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A UX Review of Flux Joins vs. Pandas Joins

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A UX Review of Flux Joins vs. Pandas Joins

Explore why one person's language preference has changed.

· Database Zone ·
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InfluxData recently released the latest versions of Chronograf and InfluxDB. With them comes the technical preview of Flux. Flux is the new query language and engine for time series data. The documentation for Flux can be found here.

In a previous post, I share how I used Flux Joins to perform math across measurements to calculate the efficiency of a heat exchanger. Please read "InfluxDB: How to Do Joins, Math across Measurements," to contextualize the dataset and joins I'm trying to replicate. The repo for this article series can be found here.

As I learn Flux, I compare it to languages or libraries I'm already familiar with. I decided to share my experience learning and using Flux because I am surprised that I prefer it over Pandas for time series data. I am surprised because I was very skeptical of Flux at first. For example, I was not a huge fan of the |>, pipe forward. I almost never use pipes, and I wasn't sure about having to learn a new stroke. Now, I find that they greatly increase readability. Every pipe forward returns a result. Reading Flux queries feel like reading bullet points.

Before I explain why my language preference has changed, I want to share my review of Pandas prior to Flux.

Pandas Joins Review Before Flux:

★★★★★

"I love Pandas. DataFrames are amazing. It's so easy. I can't imagine ever liking anything more than Pandas Joins or Merges. They behave exactly as expected.'"

Now that you know how I felt about Pandas going into Flux, let's begin the comparison by taking a look at the first join I make in the previous article.

The Join in Flux:

Th1 = from(bucket: "sensors")
  |> range(start: dashboardTime)
  |> filter(fn: (r) => r._measurement == "Tc1")
  |> drop(columns:["_start", "_stop", "_measurement", "position", “_field”])

Tc2 = from(bucket: "sensors")
  |> range(start: dashboardTime)
  |> filter(fn: (r) => r._measurement == "Tc2")
  |> drop(columns:["_start", "_stop", "_measurement", "position", “_field”])

TC = join(tables: {Tc1: Tc1, Tc2: Tc2}, on: ["_time"]])

Where Tc1 looks like:

Where Tc2 looks like:


My dataset looks like this as a DataFrame.

To replicate the joins, I separate out the data into 4 different DataFrames to reflect 4 different measurements in InfluxDB:

Now if I want to replicate the Flux Join I made, I have to reset the index of my smaller DataFrames. This is because Joins in Pandas operate on the index.

Now I can perform the join.

If I wanted to clean my DataFrame so that it resembles my Flux Join exactly, I would have to drop a lot of columns (specifically, df.drop(["measurement_Tc1, "position_Tc1", "measurement_Tc2", "position_Tc2").

This is what the Pandas Join looks like all together:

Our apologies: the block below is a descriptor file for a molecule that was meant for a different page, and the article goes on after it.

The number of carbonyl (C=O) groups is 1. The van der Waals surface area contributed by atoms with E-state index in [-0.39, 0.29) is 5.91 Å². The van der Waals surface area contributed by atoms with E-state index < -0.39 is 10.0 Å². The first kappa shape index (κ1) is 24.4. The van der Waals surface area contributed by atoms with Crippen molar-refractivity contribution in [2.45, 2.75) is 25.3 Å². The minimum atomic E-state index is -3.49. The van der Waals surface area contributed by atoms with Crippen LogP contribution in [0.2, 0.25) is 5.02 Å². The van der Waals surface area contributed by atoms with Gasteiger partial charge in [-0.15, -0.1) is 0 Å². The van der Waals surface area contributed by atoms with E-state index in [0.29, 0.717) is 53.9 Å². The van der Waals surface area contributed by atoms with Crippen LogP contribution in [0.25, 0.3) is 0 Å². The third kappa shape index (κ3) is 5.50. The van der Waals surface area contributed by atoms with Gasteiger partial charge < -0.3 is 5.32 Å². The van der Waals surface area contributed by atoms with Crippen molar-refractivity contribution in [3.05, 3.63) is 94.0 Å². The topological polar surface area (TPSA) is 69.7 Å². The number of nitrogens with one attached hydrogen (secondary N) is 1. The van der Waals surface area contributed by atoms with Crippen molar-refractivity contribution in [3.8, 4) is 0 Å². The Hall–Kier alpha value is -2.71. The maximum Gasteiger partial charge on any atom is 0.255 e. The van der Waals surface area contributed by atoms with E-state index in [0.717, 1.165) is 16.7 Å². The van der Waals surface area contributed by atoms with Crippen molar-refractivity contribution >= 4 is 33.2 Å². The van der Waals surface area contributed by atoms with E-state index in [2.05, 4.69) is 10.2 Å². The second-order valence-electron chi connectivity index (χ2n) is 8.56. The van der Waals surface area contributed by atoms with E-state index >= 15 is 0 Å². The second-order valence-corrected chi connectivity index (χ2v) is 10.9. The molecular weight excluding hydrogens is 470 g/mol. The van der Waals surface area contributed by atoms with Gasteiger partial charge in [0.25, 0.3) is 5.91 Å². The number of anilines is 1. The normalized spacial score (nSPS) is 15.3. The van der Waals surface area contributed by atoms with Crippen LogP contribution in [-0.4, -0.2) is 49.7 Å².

Tc1 = df.loc[df['measurement']=='Tc1'
Tc2 = df.loc[df['measurement']=='Tc2'
Tc1 = Tc1.set_index("Timestamp")
Tc2 = Tc2.set_index("Timestamp")
df = Tc1.join(Tc2, how="left", lsuffix='_Tc1', rsuffix='_Tc2')
df.drop([“measurement_Tc1, “position_Tc1”, “measurement_Tc2”, “position_Tc2”

This join is clunky in comparison to the Flux Join for several reasons. First, I have to reset the index. Second, I have to specify the left and right suffixes. I like how, with Flux, I can just store my tables in variables and then associate the tables with suffix of my choice with just a colon. join(tables: {Th1: Th1, Th2: Th2}, on: ["_time", "_field"]) is easy and clear. I don't have to keep track of my left and right sides. Third, If I wanted to drop columns to make my Pandas Join identical to my Flux Join, I would have to either: a) make copies of my DataFrames first so I don't lose my data or b) store the join in a new DataFrame and drop the columns after. Option a) means writing more lines of code. Option b) is less efficient.

Flux Joins are really more similar to Pandas Merges, so let's take a look at one.

This is fine, but there are still some benefits to the Flux Join. Again, I prefer Flux's colon syntax over having to specify "left_index" and "right_index" as I would with Pandas. Additionally, I love how I can join on more than one column with Flux. Unfortunately, I can't do this with Pandas. Joining on more than one column is useful when the content of those columns is identical. Imagine that there was only one value for the tag key "position" where position = x. My Pandas Join would look the same as the one above except that the "position_x" columns and the "position_y" columns would be identical. However, with Flux, I could join on "time" and "position". My resulting table would have only one position column. By Joining on multiple columns with Flux, I can eliminate duplicated or verbose columns easily and efficiently. This feature is especially useful for time series data, where having duplicate tag values, timestamps, or field keys is normal and frequent.

I am left with this new impression of Pandas.

Pandas Joins Review After Flux:

★★★★

"I still love Pandas. However, I'm starting to understand why Flux is purpose-built for time series data. It's not really fair to compare Pandas against Flux, because Pandas wasn't written exclusively for time series data."

As I continue comparing and contrasting Flux with other ways of working with data, I keep coming back to the same thought. Time series data has unique attributes and the time series data exploration experience needs to be specifically tailored to them. It is apparent that Flux is being written with that consideration in mind.

Topics:
database ,joins ,flux ,pandas ,time series data ,database review ,ux review of flux joins vs. pands joins

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